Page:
Season of the Witch
Nancy Romero, Alvin Croft (executive) for Latent Image
directed by George A. Romero
starring Jan White, Raymond Laine, Ann Muffly, Joedda McClain, Bill Thunhurst, Neil Fisher, Esther Lapidus, Dan Mallinger, Daryl Montgomery, Ken Peters, Shirlee Strasser, Robert Trow, Jean Wechsler, Charlotte Carter, Linda Creagan, S. William Hinzman, Marvin Lieber, Paul McCollough, Sue Michaels, Hal Priore, Louis Yochum, Virginia Greenwald
written by George A. Romero, music by Steve Gorn, title song by Donovan
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Joan (Jan White), a woman not long past her prime, is seriously bored
in her life as housewife and mother of a grown-up daughter, Nikki (Joedda
McClain), while her husband no longer turns her on, doesn't care to
understand her, and is out of town most of the time anyways. Her female
friends are all pretty much the same as she is, bored housewives taking to
drinking a little bit too much. And then she meets Gregg (Raymond Laine),
a provocative intellectual who's also the fuckbuddy of her daughter (who
runs away when she finds out her mother gets turned on by their
lovemaking), and even though he stands for everything she doesn't approve
of, she feels drawn to him - which she could never admit as such, thus she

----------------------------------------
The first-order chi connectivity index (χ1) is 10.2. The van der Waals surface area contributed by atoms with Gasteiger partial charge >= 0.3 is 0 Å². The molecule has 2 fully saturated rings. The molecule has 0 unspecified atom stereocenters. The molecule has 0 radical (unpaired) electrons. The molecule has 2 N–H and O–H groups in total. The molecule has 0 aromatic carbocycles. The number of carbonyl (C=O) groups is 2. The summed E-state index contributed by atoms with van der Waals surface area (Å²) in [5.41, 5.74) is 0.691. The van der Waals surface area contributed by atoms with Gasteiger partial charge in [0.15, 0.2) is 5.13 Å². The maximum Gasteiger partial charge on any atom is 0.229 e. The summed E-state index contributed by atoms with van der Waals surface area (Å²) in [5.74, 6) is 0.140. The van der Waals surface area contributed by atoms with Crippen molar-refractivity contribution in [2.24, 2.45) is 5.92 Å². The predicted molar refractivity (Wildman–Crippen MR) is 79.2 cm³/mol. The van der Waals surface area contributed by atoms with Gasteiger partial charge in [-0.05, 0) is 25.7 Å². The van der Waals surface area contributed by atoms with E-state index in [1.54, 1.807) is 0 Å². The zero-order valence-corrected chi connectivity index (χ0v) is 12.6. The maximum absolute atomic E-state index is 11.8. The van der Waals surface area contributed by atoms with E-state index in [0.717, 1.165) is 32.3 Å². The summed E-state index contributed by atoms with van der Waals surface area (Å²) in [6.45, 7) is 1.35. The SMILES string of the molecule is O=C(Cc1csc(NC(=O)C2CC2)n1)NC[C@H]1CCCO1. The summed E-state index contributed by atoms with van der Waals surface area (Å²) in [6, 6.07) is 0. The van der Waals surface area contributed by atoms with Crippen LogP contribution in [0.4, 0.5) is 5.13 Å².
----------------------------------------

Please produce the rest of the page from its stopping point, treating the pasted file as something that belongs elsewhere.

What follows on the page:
turns to witchcraft to lure him into her lair ... but it's less than
certain whether him wanting to have sex with her, a still rather
attractive woman, has anything to do with magick. Along the way though,
Joan's powers or her perception thereof are slipping out of her hands - to
rather unfortunate results ...
Despite George A. Romero
directing and despite the word "witch" in the title, this is
hardly a horror movie (but has horror elements in it) but a social satire,
and it works rather brilliantly as just that while navigating its way
through many genres including horror, thriller, drama, comedy etc. but
creating a very original and genre-less piece of art that might be deeply
rooted in indie genre cinema, also when it comes to looks and feel. And
while Season of the Witch is not totally on par with Romero's
horror masterpieces, it's still worth a watch for its uniqueness, not only
in the man's filmography, but indie cinema in general.